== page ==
Wednesday, 24 February 2016

Paperback Release: Merzougaville, Baby by Stuart Ayris

I think it every time I read Stuart Ayris's latest offering: this is my favourite. But I think really this time, it is my favourite. There is something so...impossible to explain about Merzougaville, Baby, and, in fact, when I saw Stu in Derby last year and asked him, "What's the novel about?" his answer was, "It's Merzougaville, baby."

Stu writes with a kind of comforting mania. He's a beat writer out of time; he doesn't tell a story, he pours it. It's like wine that could be cheap, could be the dusty vintage from the back of some posh cellar, but when you're halfway down the glass, grimacing and laughing and crying with your mates, no matter the vintage. It's all just wine.
It’s all just words anyhow. It is what it is.
Words, rhythms, Stu-logisms...I'm a fan, I cannot lie.
Down below to my left there were valleys of orange and green, blue streams flecked with splashwhite and burble, shacks and specks and rocklined fields, dotpeople and flowers, all breathing and alive in this gaping glory between our mountain and all the others; all just a painting on the ground and no more, dropped from the high of the sky and unfurled into the world at the feet of these snow-topped cragwonder giants.
It's Merzougaville, baby.

Purchase Links:
Beaten Track [Paperback]
Amazon UK [Kindle Edition]
Amazon US [Kindle Edition]

About Stuart Ayris:
Stuart was born in the summer of 1969. He wrote his first novel, A Cleansing Of Souls, when he was twenty-two years old and then wrote nothing for many years. He then began writing The FRUGALITY Trilogy and published Tollesbury Time Forever in January 2012, The Bird That Nobody Sees in June 2012 and I Woke Up This Morning in April 2013. A novella, The Buddhas of Borneo, and his fifth full-length novel, The Magical Tragical Life of Edward Jarvis Huggins, followed in 2014.

Over the years Stuart has set up stalls in Romford market, spent two years working as a road sweeper and some time as a council gardener. He has been a psychiatric nurse since October 1997 and currently lives in Tollesbury, Essex, England.

He is married to Rebecca and has three children, Matthew, Daniel and James.

By Stuart Ayris:
A Cleansing of Souls
Bighugs, Love and Beer

Frugality (Trilogy)
Tollesbury Time Forever
I Woke Up This Morning
The Bird That Nobody Sees

The Buddhas of Borneo
The Magical Tragical Life of Edward Jarvis Huggins
Elysian Wonderland
Merzougaville, Baby

Wednesday, 17 February 2016

New Release: Turnabout by Jonathan Penn

Jonathan Penn is a very talented author who doesn't write anywhere near as much as he should. These days he's mostly too busy editing to 'put pen to paper'. Nonetheless, to date, he has five published stories, and whilst it was only a few days ago he told me, "If I never read Raising Cade again, it will be far too soon," I will state here, without reservation, I've loved all of his stories, Raising Cade included.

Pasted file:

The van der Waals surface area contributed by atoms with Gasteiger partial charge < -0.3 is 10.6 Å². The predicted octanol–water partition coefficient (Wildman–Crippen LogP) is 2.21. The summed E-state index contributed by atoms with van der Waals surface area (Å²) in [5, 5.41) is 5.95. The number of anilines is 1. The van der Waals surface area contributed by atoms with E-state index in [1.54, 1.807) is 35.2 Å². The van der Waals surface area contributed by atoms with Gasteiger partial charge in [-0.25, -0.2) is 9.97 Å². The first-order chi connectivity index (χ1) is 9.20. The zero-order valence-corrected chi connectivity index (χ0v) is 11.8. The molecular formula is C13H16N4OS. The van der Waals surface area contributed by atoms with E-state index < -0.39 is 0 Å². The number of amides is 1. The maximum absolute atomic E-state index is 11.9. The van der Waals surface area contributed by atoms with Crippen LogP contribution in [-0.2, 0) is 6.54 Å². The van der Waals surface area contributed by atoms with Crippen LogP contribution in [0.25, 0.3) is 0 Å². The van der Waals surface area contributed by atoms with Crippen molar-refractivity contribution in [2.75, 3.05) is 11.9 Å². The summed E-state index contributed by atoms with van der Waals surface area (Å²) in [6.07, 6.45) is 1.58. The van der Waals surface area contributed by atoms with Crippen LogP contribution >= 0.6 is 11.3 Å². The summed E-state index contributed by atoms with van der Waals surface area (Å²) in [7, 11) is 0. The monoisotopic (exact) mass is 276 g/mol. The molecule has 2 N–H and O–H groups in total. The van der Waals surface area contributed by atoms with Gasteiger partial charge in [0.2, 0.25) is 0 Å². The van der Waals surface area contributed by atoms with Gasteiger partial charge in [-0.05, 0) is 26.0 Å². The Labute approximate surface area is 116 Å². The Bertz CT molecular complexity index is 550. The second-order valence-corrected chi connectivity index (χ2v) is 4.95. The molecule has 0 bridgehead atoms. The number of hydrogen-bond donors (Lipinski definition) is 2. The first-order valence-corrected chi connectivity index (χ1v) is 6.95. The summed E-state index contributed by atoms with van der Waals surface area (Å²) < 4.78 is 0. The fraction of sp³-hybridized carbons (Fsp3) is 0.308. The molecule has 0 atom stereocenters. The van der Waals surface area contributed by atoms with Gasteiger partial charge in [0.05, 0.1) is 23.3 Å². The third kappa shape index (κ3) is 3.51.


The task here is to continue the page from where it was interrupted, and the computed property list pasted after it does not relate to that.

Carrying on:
I should probably also mention that I was involved, in one way or another, in the publishing of four of those stories—all five, with the release of Turnabout (2nd ed.). I beta-read Raising Cade; I edited and published Homme for the Holidays and Aloha? Oy! I also edited Forbidden Broadway (MM Romance Group, 2015).

That only one of these stories earns Jonathan royalties (Aloha? Oy!) says much about his generosity. Both Raising Cade and Forbidden Broadway were written for the "Don't Read in the Closet" event organised by the MM Romance Group on Goodreads. The event matches readers with authors via a prompt-claiming system, and the stories are written and published for free.

Homme for the Holidays (an excellent festive sequel to Raising Cade) is part of Boughs of Evergreen anthology, published by Beaten Track in November 2014, royalties from which go to The Trevor Project.

And then there is Turnabout.

Originally published in 2014 as part of the Kickass Anthology (Mugen Press), Turnabout is a short story about self-belief and how the love of another is often the route to finally believing in ourselves. It's the story of Bobby and Cam, whose lives are violently interrupted by a homophobic thug, prompting Bobby to bravery.

Being a short story doesn't mean it packs less of an emotional punch. Jonathan writes scenes that are emotionally intense; they alternately set my heart racing in fear and make me melt in a puddle of tearful sadness/happiness/goo. However, short stories are difficult to review in detail without giving too much away.

The important point here (or one of two important points) is that Turnabout is a wonderful short story that is well worth the 99c cover price - see below for purchase links.

The other important point is that all net proceeds from the sale of Turnabout go to Eric Arvin's medical fund. You can read more about that here:

Purchase Links:
Beaten Track [ebook - multiple formats]
Smashwords [ebook - multiple formats]
Amazon UK [Kindle Edition] [Kindle Edition]
All Romance eBooks [ebook - multiple formats]

Kickass Anthology:
Amazon [ebook/paperback]

About Jonathan Penn:
Jonathan grew up in the South. While relatively new to the world of writing, he has been inventing tales for at least fifty-one years. He was probably also making stuff up during the two years prior to that, but as this was his pre-verbal period, there’s no evidence one way or the other. An armchair linguist, he has taught himself to ask, “Where is the bathroom?” in seven languages. He enjoys gardening, He gardens, and enjoys red wines, cooking, singing, theatre, and of course, writing. Jonathan reminds himself every day how fortunate he is to have shared the best and worst of the last thirty-five years with the man of his dreams.

Email Address:
Twitter: @jpennwrites
Beaten Track:

By Jonathan Penn: